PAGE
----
Here a rule that changes group ownership:

SUBSYSTEMS=="usb", ATTRS{product}=="i2c-tiny-usb", GROUP="uucp"

Since more than one driver might be involved the access might still fail.

Sometimes udev is responsible that some devices do not work anymore. The reason might be simple, a mess with the device names might exist. It seems that udev seem to remember well what has had been plugged once into your computer, and uses the default names for the devices that have been removed from the PC. Therefore check files as /etc/udev/rules.d/*-persistent-*.rules and delete the line that contain old hardware.

To see what udev does, you can run test and observe the output: udevadm test /sys/block/sdb . Check for the udev_rules_apply_to_event: that point to the files containing the rules and even the line numbers within it.

udevadm test --action=add /devices/pci0000:00/0000:00:10.4/usb2/2-8/2-8.4/2-8.4:1.3

Advanced udev rules

PROGRAM is not used to run some programs to perform some action, even it this would work. Program produces a variable %c that can then be used to create a name of the /dev file. During the run of the program referred by COMMAND the device node is not been created so it can not be accessed.

To run Programs RUN must be used. Those programs run after the /dev file is created and therefore can do things as mount. RUN has often an issues and might not run. A good way is to move custom rules to the back of the uderv rules this is done to put them in a file with a high number. Also udevadm test --action=add /sys/devices/pci0000\:00/0000\:00\:10.4/usb2/2-8/2-8.4/ shows in the last lines a list of what run commands are executed. Replacing --action=remove shows what is going on when the device is pulgged out.

More complex rules might exist for a ebook reader that will report two discs an internal one and an external one. ls -lR /dev/disk shows them as sdg and sdh but this might change if other devices are plugged in. Unfortunately the outputs of udevadm info -a -p $(udevadm info -q path -n /dev/sdg) and udevadm info -a -p $(udevadm info -q path -n /dev/sdh) differ just in the file size and they have the same parent device, so no easy udev rule can be made. The problem is that parent and child devices need to be matched in a single udev rule. ATTRS{serial}=="3238204E6F76" can be used in the udev rule to match the ebook reader, but this is not enough to decide if it is the internal or external disk. This would just create a single /dev file.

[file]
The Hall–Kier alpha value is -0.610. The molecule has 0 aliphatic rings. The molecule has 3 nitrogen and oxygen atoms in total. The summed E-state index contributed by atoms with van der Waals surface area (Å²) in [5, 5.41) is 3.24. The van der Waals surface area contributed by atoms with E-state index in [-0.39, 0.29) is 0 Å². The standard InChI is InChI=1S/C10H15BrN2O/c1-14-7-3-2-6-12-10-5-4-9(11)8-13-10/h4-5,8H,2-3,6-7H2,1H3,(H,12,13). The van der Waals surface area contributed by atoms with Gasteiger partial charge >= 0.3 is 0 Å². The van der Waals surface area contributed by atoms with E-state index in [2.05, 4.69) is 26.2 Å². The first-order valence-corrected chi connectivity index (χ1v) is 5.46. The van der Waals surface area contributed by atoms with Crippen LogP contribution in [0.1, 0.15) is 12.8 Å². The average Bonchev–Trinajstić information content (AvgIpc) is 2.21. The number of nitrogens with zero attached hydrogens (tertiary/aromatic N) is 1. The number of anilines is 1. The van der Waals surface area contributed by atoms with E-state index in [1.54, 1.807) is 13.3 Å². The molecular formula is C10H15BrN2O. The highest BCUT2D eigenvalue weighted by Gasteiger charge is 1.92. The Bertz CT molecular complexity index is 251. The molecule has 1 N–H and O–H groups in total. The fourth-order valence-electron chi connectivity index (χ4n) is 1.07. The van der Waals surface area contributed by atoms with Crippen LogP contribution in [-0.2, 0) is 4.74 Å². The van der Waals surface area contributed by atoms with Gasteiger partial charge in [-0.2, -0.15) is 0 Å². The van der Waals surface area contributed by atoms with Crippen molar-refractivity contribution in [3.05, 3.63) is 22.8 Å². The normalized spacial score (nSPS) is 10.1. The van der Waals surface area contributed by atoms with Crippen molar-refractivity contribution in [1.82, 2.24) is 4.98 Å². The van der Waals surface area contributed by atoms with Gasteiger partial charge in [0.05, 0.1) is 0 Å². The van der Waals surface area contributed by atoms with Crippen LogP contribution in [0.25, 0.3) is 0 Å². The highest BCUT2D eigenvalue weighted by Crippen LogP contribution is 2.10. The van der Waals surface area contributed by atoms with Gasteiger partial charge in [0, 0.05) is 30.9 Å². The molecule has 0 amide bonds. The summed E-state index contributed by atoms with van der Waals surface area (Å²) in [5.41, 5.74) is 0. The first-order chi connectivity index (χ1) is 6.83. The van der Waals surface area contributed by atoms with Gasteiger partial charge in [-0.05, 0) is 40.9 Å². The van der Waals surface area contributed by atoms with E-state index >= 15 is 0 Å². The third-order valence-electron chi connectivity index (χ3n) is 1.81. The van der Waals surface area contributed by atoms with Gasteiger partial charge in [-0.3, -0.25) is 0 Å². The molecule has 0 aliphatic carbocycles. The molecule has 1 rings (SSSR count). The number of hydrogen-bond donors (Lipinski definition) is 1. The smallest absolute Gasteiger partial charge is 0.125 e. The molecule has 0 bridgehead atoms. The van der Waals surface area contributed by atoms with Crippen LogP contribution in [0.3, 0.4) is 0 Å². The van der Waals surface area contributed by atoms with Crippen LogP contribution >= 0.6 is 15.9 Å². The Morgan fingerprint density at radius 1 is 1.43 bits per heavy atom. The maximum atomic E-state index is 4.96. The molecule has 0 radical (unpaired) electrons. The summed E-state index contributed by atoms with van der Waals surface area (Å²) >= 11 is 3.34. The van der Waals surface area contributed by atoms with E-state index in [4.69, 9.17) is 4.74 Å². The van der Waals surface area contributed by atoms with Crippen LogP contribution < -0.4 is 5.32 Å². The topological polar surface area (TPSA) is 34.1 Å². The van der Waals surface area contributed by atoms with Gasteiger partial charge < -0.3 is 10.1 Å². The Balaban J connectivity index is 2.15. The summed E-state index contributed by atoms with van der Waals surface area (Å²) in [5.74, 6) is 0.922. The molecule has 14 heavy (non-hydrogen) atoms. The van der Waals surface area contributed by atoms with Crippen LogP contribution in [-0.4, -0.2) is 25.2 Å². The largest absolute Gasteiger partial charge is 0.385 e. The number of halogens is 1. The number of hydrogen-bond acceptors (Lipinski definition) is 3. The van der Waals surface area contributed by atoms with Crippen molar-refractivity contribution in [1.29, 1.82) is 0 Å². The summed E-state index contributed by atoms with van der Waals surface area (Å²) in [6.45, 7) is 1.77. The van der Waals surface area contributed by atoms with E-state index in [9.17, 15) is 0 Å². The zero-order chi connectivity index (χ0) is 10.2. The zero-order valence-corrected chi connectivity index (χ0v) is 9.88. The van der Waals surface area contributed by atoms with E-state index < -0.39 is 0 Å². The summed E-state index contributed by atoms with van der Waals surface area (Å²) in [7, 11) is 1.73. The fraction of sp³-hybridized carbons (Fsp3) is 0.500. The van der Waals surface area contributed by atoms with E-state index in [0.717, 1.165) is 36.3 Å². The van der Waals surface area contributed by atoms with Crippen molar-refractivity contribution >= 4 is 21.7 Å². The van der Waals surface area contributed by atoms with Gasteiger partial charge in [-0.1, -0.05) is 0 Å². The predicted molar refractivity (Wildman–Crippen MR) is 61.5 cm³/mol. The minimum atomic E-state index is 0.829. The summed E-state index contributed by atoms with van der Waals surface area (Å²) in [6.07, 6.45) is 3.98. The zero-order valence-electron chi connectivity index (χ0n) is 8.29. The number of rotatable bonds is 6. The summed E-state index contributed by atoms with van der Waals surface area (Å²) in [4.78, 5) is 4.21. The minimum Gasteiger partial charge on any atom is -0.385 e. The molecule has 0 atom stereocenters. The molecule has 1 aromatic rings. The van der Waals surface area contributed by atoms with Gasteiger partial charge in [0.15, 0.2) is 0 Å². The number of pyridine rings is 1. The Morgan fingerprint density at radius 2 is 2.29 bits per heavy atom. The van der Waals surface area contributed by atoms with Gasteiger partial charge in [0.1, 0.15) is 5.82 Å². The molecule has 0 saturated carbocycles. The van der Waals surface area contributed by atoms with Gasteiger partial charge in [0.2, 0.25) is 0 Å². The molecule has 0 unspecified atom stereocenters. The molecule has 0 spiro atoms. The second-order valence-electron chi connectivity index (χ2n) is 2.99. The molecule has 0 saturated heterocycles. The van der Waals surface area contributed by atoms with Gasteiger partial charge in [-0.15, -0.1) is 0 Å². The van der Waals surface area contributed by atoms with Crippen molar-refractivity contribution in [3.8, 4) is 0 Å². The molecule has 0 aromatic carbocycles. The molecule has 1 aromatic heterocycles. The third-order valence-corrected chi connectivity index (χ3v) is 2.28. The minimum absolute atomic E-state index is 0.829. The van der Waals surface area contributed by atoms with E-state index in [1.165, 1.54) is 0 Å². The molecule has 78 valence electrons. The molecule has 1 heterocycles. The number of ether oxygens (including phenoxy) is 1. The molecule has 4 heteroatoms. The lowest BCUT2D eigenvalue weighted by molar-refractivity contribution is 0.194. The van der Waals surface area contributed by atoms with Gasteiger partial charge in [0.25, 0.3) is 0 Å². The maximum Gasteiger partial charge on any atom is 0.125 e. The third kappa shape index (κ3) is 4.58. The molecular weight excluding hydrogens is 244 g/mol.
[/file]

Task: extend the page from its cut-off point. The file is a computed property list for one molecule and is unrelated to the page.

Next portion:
The way out is the RUN+= assignment that can call an external script that returns ebookint for the internal disk and ebookext for the external disk. To know to what the kernel is looking udev has to pass the /dev file to the script, this is the contents of %k and what the script reports back is %c.

The rule looks therefore quite simple:

ATTRS{serial}=="3238204E6F76", RUN+="<path to script> %k", NAME="%c"

What is missing is the script. The script can be written in any language and gets as command line parameter what is passed in the udev rule in our case %k is the device name. To pass back data it needs to print to the standard output.


A good test is just create a file

RUN+="/usr/bin/touch /tmp/udev.touch"

and be aware that absolute paths must be set also to the program. udev starts when the PATH environmental variable hasn't setup completely

A little test script shows that the concept works:

echo $1$device

And two dev files are created, since udev calls this rule twice:

cd /dev

ls | grep ebook



Now regular programming is required the rule stays unchanged.

The following udev python script uses a temporary file to keep track of the sequence the rule is called and defines the first call to be the internal disk and the second the external disk. The delay is necessary, since the two calls follow to shortly after each other. An attempt to use environmental variables failed since the export


import os
import time

if os.path.exists("/tmp/udevflag"):
  os.system("rm -f /tmp/udevflag");
  print "ebookext"
  print "ebookint"    
  os.system("touch /tmp/udevflag");

In the config file /etc/udev/udev.conf logging can be activated. The default rules are in /lib/udev/rules.d/ and should no t be altered, /etc/udev/rules.d/ hold the customized rules and finally /etc/udev/rules.d/10-local.rules hold the local administrators rules.

Advanced rules make use of LABELS and GOTO to disable rules to be checked when not relevant. A common use of such labels are

ACTION!="add", GOTO="my_rules_end"
<rules when adding>

udevadm info --export-db prints the udev database to the screen. It points to /sys and /dev and shows major and minor among other informations.